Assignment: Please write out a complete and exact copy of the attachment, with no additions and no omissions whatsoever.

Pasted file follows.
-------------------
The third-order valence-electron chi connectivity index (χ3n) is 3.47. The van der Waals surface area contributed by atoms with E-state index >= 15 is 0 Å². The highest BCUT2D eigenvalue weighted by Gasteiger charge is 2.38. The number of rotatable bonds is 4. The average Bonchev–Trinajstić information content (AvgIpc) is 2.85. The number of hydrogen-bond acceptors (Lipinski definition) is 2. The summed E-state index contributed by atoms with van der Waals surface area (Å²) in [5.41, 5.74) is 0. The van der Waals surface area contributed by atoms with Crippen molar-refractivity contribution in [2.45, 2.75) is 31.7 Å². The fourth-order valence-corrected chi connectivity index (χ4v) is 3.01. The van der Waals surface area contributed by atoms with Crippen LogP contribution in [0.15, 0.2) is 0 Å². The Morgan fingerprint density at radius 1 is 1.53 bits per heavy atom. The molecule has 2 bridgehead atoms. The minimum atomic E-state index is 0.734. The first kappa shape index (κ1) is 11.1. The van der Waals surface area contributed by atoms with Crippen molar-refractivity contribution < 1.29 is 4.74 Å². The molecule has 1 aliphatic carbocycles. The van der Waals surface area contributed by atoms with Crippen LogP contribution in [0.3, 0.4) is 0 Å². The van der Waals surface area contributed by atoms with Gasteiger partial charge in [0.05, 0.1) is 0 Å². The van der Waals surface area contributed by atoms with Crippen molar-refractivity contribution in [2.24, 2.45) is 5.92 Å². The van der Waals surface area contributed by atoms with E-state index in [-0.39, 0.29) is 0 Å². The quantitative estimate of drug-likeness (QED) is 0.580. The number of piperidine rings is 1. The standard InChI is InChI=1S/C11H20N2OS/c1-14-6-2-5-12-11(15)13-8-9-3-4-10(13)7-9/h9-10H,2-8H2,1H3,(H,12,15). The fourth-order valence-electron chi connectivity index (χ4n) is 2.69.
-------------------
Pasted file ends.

The third-order valence-electron chi connectivity index (χ3n) is 3.47. The van der Waals surface area contributed by atoms with E-state index >= 15 is 0 Å². The highest BCUT2D eigenvalue weighted by Gasteiger charge is 2.38. The number of rotatable bonds is 4. The average Bonchev–Trinajstić information content (AvgIpc) is 2.85. The number of hydrogen-bond acceptors (Lipinski definition) is 2. The summed E-state index contributed by atoms with van der Waals surface area (Å²) in [5.41, 5.74) is 0. The van der Waals surface area contributed by atoms with Crippen molar-refractivity contribution in [2.45, 2.75) is 31.7 Å². The fourth-order valence-corrected chi connectivity index (χ4v) is 3.01. The van der Waals surface area contributed by atoms with Crippen LogP contribution in [0.15, 0.2) is 0 Å². The Morgan fingerprint density at radius 1 is 1.53 bits per heavy atom. The molecule has 2 bridgehead atoms. The minimum atomic E-state index is 0.734. The first kappa shape index (κ1) is 11.1. The van der Waals surface area contributed by atoms with Crippen molar-refractivity contribution < 1.29 is 4.74 Å². The molecule has 1 aliphatic carbocycles. The van der Waals surface area contributed by atoms with Crippen LogP contribution in [0.3, 0.4) is 0 Å². The van der Waals surface area contributed by atoms with Gasteiger partial charge in [0.05, 0.1) is 0 Å². The van der Waals surface area contributed by atoms with Crippen molar-refractivity contribution in [2.24, 2.45) is 5.92 Å². The van der Waals surface area contributed by atoms with E-state index in [-0.39, 0.29) is 0 Å². The quantitative estimate of drug-likeness (QED) is 0.580. The number of piperidine rings is 1. The standard InChI is InChI=1S/C11H20N2OS/c1-14-6-2-5-12-11(15)13-8-9-3-4-10(13)7-9/h9-10H,2-8H2,1H3,(H,12,15). The fourth-order valence-electron chi connectivity index (χ4n) is 2.69.